ON MY OFFICE WALL is a framed photo from the Toronto Department of Health. Dated 1912, it depicts a family living in squalor, their laundry strung up around them. Four years before this photo was taken, it was possible to order an exquisite eighty-foot “India hemp cable laid sash clothesline” for twenty cents from Sears, Roebuck & Co. A superb one-hundred-foot manila line sold for forty-three cents. A lovely one-hundred-foot galvanized, rust-resistant six-wire line went for twenty-three cents. The people in my photo, however, used plain old rope.
The family’s straight wooden clothespins might have been ordered by the box—five dozen for fifty-eight cents—but had likely been salvaged and passed down from grandmother to mother to daughter. Some might even have dated back to the days when clothes pegs were either painstakingly homemade or purchased from a peddler, back when one had to undergo what a nineteenth-century diarist described as “the great domestic dread of the household”: sorting, soaking, scrubbing, hauling, boiling, rinsing, wringing, starching and hanging the laundry.
With the drudgery of washday largely behind us, the clothesline is now regarded either as an emblem of poverty that ought to be banned—tens of thousands of communities in North America have done just that—or a call back to so-called simpler times, when the pinning up of damp garments was a wholesome, home-baked art (read: neighbours shunned women who hung shirts sloppily). Members of the latter camp are now inspiring the innovators at places such as Ben-Mor Cables, a company at the forefront of a new age in clotheslines.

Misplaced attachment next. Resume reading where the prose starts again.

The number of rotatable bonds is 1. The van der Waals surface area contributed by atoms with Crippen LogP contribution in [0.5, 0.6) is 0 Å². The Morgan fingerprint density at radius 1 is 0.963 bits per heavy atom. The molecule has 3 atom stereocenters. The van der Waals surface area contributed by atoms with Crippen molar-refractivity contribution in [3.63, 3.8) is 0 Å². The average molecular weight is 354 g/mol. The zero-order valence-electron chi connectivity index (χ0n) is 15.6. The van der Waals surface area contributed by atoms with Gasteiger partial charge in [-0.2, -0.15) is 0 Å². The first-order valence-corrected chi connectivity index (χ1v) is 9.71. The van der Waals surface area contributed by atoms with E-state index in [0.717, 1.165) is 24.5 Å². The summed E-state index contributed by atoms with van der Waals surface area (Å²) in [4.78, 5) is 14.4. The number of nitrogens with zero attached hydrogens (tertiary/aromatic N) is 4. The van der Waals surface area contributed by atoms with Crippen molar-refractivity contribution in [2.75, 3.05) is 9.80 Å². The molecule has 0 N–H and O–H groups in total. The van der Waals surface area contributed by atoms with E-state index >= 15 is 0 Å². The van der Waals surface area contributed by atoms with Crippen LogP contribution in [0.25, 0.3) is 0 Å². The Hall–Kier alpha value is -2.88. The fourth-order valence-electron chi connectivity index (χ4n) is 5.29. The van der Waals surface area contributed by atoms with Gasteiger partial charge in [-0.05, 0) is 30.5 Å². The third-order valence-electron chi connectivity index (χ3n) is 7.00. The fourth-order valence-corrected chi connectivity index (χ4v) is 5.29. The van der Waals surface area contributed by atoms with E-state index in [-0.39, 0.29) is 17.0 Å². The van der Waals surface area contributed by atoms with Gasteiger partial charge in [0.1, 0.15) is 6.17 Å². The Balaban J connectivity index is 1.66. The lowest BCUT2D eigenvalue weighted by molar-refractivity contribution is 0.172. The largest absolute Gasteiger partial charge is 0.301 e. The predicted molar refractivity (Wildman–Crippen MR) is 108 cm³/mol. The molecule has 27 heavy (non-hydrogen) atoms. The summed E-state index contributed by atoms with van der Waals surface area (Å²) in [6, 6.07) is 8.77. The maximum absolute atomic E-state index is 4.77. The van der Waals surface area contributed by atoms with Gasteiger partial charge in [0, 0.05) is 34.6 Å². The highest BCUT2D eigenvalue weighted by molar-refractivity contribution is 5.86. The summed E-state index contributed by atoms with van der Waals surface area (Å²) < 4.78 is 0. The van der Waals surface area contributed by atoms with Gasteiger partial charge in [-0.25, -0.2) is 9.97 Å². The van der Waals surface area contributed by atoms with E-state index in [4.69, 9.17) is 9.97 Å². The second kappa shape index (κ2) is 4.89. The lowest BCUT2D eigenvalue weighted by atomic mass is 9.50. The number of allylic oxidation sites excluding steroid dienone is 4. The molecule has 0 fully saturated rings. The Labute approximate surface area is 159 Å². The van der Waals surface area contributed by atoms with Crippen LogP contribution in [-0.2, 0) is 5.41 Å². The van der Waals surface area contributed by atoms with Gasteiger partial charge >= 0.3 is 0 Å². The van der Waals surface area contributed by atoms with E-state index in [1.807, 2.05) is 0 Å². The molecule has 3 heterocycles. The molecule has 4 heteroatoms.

The Ben-Mor factory is a collection of green warehouses located in Saint-Hyacinthe, Quebec. The surrounding neighbourhood is made up of narrow two- and three-storey mid-century homes; some are brick, some are covered in siding, but almost all have balconies that anchor plastic-coated steel cords strung from nearby trees, telephone poles and fences. It’s November—it’s frigid—but many of the lines still sag under the weight of sheets, blankets, jeans, jackets and shirts hung out to dry.
Inside the warm Ben-Mor showroom, hundreds of clothespins of various shapes, sizes and colours are jumbled in pails and bags. There are pulleys. There are lines: ordinary, heavy-duty, green, blue or clear. There are also winches, hooks, drying racks, pulley elevators, spacers, clothespin bags and those outdoor umbrella dryers with webbed tops that fold down neatly around their stems when not in use.
This is where Richard Plante has taken the clothesline back to the drawing board. The director of sales and marketing for Ben-Mor is dressed in a pristine white button-down shirt that has never seen the inside of a dryer. “I always hang a shirt like this to dry,” he says, tugging at the crisply ironed fabric over his chest.
Plante is a man who thinks deeply about laundry. One day in 2004, he experienced an epiphany while contemplating his barbecue, deck chairs and other balcony accoutrements—including his Ben-Mor clothesline. “The most ugly product,” he says, pausing to catch my eye, “was my product!” His arms and eyebrows shoot up simultaneously in mimed incredulity.